Flag-portraits Berlin

szczecin 6

Beyond the nation state

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Recently I came across a map of flags that looked like an Ardvanderlinden work of my brother and me. Nowadays we could on the internet easily find more maps made of flags. Above a selection. I think the first person who made this kind of works was Alighiero Boetti (1940). He is famous for a series of embroidered maps of the world created between 1971 and his death in 1994.


His Mappas reflect a changing geopolitical world from 1971 to 1994. A period that included among others the collapse of the Soviet Union and the fall of the Berlin Wall.  Embroidered by up to 500 artisans in Afghanistan and Pakistan, the maps were the result of a collaborative process leaving the design to the geopolitical realities of the time, and the choice of colours to the artisans responsible for the embroidery. The maps delineate the political boundaries of the countries; some nations, such as Israel, are not represented because the Taliban regime of Afghanistan did not then recognize their existence. This quote of Boetti about his work is excellent:

“For me the work of the embroidered Mappa is the maximum of beauty. For that work I did nothing, chose nothing, in the sense that: the world is made as it is, not as I designed it, the flags are those that exist, and I did not design them; in short I did absolutely nothing; when the basic idea, the concept, emerges everything else requires no choosing.”

I do like Boetti’s Mappas and I find it interesting to see that flags and countries are changing; nation states are not given, they are fluid. In 2013 it is very clear that flags, countries and their borders are strictly human ideas that undermine the unity of life and are one of the main causes of inequality in the world. So, the big question is: what is beyond the nation state? What is next?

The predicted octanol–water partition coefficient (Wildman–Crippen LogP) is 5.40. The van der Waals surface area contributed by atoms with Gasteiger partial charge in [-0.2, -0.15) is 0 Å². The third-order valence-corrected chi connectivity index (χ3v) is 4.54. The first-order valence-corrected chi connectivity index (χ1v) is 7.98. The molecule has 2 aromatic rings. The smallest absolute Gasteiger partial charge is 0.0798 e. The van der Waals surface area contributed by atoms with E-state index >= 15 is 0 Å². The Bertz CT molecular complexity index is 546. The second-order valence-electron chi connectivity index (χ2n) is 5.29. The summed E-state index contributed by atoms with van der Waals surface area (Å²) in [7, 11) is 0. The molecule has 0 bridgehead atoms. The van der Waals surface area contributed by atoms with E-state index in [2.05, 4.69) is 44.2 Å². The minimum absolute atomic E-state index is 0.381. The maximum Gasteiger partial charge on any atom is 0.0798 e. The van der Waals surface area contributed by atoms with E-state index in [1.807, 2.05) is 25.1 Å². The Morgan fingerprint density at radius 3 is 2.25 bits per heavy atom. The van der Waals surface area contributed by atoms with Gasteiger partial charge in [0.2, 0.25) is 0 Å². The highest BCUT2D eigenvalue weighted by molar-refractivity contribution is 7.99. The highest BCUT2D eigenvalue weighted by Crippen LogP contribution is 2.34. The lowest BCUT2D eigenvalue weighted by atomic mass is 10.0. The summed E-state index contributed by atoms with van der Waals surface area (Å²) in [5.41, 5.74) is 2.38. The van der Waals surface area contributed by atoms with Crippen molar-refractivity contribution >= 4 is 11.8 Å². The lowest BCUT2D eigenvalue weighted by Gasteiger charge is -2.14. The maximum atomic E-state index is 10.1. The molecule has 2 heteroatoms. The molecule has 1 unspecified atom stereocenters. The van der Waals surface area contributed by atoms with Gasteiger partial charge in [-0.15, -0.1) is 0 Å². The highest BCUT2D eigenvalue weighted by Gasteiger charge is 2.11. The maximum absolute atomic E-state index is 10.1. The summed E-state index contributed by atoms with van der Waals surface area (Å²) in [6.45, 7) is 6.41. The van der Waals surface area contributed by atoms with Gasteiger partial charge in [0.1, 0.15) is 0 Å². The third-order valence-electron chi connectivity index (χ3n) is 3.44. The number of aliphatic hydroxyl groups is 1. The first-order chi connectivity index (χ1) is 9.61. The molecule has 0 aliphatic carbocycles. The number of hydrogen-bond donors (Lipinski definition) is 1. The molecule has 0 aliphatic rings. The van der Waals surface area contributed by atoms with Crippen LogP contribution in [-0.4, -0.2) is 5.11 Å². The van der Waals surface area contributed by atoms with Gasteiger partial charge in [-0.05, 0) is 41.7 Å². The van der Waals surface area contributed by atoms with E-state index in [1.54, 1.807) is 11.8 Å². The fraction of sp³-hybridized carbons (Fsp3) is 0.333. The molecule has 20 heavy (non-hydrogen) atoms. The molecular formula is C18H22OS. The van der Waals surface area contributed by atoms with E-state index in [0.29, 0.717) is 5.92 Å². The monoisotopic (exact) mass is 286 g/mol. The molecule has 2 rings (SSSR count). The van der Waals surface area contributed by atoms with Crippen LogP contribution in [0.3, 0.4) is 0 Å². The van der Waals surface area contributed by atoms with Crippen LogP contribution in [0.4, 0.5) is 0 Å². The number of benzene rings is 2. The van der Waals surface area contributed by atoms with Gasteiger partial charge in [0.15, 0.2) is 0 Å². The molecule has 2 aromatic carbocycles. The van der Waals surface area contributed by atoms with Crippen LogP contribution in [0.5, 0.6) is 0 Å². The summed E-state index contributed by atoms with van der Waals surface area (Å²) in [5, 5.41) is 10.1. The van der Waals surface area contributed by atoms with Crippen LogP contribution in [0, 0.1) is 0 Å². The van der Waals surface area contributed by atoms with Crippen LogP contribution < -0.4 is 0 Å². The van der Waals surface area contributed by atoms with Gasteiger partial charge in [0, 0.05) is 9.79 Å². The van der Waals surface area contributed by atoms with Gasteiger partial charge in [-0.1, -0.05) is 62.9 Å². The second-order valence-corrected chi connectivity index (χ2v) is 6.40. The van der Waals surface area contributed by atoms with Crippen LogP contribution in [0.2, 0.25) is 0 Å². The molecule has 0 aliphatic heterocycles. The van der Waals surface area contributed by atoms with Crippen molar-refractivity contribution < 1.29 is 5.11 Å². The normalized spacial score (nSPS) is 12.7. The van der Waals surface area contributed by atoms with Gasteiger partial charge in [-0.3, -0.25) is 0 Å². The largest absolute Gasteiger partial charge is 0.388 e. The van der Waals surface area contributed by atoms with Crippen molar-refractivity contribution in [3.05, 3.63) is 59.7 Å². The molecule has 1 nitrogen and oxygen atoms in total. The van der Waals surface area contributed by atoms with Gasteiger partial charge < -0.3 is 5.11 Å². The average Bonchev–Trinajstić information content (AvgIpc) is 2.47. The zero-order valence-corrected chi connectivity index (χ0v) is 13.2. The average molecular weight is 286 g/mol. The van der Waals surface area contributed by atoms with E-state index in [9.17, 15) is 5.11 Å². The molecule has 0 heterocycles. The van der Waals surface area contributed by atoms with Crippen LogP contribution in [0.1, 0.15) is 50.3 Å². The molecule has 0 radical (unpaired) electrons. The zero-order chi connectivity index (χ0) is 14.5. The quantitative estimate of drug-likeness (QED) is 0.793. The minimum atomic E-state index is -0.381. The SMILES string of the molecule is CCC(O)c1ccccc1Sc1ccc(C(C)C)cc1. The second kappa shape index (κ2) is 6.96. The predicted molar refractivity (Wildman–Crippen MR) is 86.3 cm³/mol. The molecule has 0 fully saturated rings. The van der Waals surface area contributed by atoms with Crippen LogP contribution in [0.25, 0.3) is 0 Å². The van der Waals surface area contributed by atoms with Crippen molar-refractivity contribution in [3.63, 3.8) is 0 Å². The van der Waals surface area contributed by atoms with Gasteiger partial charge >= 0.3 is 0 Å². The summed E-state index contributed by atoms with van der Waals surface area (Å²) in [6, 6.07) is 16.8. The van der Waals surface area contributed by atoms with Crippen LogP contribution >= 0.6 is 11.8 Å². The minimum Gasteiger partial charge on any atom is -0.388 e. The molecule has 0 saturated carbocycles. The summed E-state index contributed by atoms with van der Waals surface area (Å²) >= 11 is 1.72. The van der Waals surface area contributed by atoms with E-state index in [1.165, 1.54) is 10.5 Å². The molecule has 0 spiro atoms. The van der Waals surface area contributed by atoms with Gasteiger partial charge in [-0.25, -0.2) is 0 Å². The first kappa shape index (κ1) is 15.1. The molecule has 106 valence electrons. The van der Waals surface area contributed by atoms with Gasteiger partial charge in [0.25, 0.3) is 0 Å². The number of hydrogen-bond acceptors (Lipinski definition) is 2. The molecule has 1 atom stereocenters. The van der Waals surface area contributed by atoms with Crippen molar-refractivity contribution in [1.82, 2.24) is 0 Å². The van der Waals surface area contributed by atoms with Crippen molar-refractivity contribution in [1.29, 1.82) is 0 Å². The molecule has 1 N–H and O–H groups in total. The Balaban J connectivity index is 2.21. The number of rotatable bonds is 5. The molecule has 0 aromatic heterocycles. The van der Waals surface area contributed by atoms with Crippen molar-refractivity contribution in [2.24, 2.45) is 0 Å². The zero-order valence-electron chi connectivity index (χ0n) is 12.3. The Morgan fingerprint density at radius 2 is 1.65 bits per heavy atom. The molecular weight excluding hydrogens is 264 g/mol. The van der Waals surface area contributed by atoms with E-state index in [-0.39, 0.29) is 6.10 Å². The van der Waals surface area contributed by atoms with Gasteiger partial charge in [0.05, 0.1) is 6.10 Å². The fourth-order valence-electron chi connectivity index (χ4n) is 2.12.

Handmade in Afghanistan

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‘Handmade in Afghanistan’ is the latest project by Ardvanderlinden (my brother and me). It’s a handmade Afghan carpet (190×295 cm); it’s partly Kelim, partly Persian carpet with the text ‘Ardvanderlinden made in Afghanistan’ (last words in Farsi).

We would like to thank Farshad Omidi-Karkani. Without his effort it wouldn’t have been possible to accomplish this project. More works to spread the message ‘ unity through identity’ coming soon.

The Art of Activism

Petr Pavlensky 2013

A couple of days ago Russian artist Petr Pavlensky made this intriguing activist artwork to protest against the legislative body (and the government) in Russia which he perceives as restrictive and repressive. He entwined barbed wire around his nude body whilst lying before the Legislative Assembly of Saint Petersburg.

Petr 2013

One year ago Petr maybe even made a more intriguing activist artwork. He sewed his mouth together in support of punk rock group Pussy Riot. He stated:

“Sewing up my mouth, I showed the situation of the contemporary artist in Russia, living in an environment where there’s a ban on publicity, the tightening of censorship and suppression of public statements in contemporary art.”

Strong statement. Impressive art. Thanks Petr. Keep up the good work.